Things sped up in St Kitts, where the first score of over 250 and the first centuries were recorded. Australia got their own back over South Africa, whose long tail started to hurt them and did not stop until they were knocked out of the tournament. Perhaps the most remarkable result came when West Indies beat Australia in the fifth match. They successfully chased 266, thanks to their best opening stand of the series, a 74-run partnership between Johnson Charles and Andre Fletcher, and a fighting 92 from Marlon Samuels. All that seemed to count for nothing, however, when Tahir ripped through the hosts in the next match to help South Africa win by 139 runs, their only complete performance of the series.
A washed-out first match of the Barbados leg meant South Africa's chances of qualifying for the final a game early were washed away. It also meant that both Australia and South Africa had to beat the hosts. Australia did, South Africa didn't, and the final few predicted took place.
For West Indies, reaching the final was success enough, competing well in it even more so. Although they would have liked more success, they will be proud of their returns, especially because they found new heroes. Their opening pair remains a problem, but Darren Bravo and Samuels formed a sturdy middle. Pollard proved his commitment and Carlos Brathwaite backed him up well. Shannon Gabriel made a promising ODI debut but the most impressive performer was captain Jason Holder. He led the attack astutely, often putting himself in the line of fire against some of the most dangerous batsmen in cricket, maintained an economy rate of under six and fought a hamstring injury through the latter parts. Holder did not have the best returns - Narine topped the charts for West Indies with 12 wickets - but he did his bit.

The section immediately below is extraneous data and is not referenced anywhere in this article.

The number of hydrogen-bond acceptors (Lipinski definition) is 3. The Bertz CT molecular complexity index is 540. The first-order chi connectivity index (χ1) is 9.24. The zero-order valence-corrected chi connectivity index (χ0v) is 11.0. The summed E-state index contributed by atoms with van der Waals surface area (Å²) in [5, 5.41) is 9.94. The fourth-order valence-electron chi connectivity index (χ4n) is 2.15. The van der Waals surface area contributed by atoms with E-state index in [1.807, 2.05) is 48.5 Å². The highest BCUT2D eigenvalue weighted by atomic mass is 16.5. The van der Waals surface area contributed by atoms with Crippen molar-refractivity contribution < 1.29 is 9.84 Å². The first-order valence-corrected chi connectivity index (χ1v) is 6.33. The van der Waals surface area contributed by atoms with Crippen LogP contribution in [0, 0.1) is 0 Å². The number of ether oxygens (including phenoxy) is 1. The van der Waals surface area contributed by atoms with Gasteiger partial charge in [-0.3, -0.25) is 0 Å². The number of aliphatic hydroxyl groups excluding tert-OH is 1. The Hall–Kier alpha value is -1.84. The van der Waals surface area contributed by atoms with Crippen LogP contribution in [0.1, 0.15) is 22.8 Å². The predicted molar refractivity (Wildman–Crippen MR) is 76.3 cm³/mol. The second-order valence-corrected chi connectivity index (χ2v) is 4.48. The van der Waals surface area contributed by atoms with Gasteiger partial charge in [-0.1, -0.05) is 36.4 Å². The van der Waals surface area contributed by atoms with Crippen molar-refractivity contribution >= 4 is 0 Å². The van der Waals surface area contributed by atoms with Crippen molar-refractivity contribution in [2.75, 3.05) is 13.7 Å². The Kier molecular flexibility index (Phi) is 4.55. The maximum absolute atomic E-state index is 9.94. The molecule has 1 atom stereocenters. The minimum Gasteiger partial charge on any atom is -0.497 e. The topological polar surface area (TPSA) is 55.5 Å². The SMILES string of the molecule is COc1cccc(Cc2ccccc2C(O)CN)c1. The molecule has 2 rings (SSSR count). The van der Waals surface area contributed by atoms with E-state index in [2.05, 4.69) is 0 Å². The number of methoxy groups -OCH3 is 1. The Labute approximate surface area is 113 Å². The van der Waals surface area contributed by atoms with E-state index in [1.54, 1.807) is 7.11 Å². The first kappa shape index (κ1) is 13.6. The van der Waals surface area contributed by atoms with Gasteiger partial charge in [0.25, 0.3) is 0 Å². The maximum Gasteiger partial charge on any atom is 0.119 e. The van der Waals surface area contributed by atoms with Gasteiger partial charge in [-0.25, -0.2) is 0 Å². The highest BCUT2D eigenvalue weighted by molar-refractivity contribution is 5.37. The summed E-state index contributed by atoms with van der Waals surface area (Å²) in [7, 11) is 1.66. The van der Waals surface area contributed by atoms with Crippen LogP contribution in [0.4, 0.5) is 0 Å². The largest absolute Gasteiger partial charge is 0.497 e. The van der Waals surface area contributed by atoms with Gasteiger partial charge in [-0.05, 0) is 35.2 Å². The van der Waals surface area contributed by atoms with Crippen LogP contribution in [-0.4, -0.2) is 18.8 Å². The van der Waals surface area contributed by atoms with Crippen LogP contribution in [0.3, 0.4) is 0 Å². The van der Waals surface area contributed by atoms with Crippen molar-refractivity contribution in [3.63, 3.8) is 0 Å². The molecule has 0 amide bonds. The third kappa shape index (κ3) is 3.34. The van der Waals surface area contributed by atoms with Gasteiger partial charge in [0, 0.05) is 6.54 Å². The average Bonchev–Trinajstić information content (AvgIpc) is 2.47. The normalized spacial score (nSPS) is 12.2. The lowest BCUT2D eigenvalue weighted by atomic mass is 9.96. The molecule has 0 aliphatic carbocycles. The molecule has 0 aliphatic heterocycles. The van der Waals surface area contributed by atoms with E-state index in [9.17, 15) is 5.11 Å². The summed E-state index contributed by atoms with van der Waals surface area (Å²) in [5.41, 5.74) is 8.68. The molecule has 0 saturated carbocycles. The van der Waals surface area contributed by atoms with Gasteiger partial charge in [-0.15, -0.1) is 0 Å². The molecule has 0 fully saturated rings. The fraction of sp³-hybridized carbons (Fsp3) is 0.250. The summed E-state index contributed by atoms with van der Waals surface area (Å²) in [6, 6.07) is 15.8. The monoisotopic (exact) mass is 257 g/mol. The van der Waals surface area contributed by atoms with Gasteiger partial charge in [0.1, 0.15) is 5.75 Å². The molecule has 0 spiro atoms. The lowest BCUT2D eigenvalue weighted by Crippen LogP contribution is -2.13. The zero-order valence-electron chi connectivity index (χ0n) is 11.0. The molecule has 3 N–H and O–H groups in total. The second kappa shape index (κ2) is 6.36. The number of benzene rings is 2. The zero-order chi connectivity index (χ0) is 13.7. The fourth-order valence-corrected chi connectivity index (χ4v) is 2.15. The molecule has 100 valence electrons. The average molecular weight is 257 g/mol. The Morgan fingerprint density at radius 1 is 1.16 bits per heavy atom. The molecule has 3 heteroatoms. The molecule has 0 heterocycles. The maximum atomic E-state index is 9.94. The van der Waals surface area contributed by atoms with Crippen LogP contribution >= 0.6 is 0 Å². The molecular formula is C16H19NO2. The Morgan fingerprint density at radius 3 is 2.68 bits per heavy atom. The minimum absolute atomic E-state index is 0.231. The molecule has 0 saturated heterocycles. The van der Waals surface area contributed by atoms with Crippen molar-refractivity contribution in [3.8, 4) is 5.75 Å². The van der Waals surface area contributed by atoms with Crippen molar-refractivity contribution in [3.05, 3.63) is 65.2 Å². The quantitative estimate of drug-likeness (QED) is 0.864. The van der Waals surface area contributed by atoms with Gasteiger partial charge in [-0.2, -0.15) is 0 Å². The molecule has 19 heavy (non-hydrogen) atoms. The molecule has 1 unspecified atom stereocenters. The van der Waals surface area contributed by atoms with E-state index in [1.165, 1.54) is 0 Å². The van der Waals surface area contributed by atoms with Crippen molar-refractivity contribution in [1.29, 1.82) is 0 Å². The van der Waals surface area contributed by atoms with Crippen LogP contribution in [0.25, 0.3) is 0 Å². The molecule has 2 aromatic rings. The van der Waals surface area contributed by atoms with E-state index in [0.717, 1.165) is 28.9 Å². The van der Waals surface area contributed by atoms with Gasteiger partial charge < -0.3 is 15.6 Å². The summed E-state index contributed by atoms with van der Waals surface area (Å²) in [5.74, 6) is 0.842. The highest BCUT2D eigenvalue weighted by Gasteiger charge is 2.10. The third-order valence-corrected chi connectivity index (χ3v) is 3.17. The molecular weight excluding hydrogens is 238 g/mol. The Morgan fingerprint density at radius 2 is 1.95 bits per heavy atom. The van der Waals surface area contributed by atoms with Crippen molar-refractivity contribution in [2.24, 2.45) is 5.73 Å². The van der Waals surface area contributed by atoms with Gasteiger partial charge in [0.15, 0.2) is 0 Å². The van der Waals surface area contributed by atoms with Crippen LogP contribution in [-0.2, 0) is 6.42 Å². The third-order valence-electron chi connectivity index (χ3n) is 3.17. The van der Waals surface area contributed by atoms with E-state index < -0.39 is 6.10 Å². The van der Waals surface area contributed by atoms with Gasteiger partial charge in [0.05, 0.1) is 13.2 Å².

This was not a series for quick bowlers but Hazlewood, Starc, and Kagiso Rabada stood out with aggression and pace that bodes well for their respective upcoming seasons.
It was also not a series for the batsmen. Only four centuries were scored, of which two came from West Indies batsmen. David Warner, who had to exit mid-tournament due to an injury, and Hashim Amla were the other two, pointing to some batting concerns for both Australia and South Africa. Steven Smith took time to find his feet but when he did, he reeled off three successive half-centuries to top the run charts.
Between them, George Bailey and Glenn Maxwell scored 175 runs, fewer than the tally AB de Villiers and JP Duminy (213) put together, which illustrates where things went wrong for South Africa. Accommodating two bowling allrounders in their XI left them short of batting depth, while Australia had much better balance and that proved the difference.
Neither South Africa nor West Indies may like to admit it but Australia outplayed them. They put together the strongest partnerships - three of the top six stands were between Australian batsmen - and they dominated the bowling strike rates.
While South Africa are still trying to figure out how to regroup after last summer, and West Indies are slowly climbing the ladder, Australia are just Australia. They were professional, clinical, and played the big moments, and the biggest moment, best.

Firdose Moonda is ESPNcricinfo's South Africa correspondent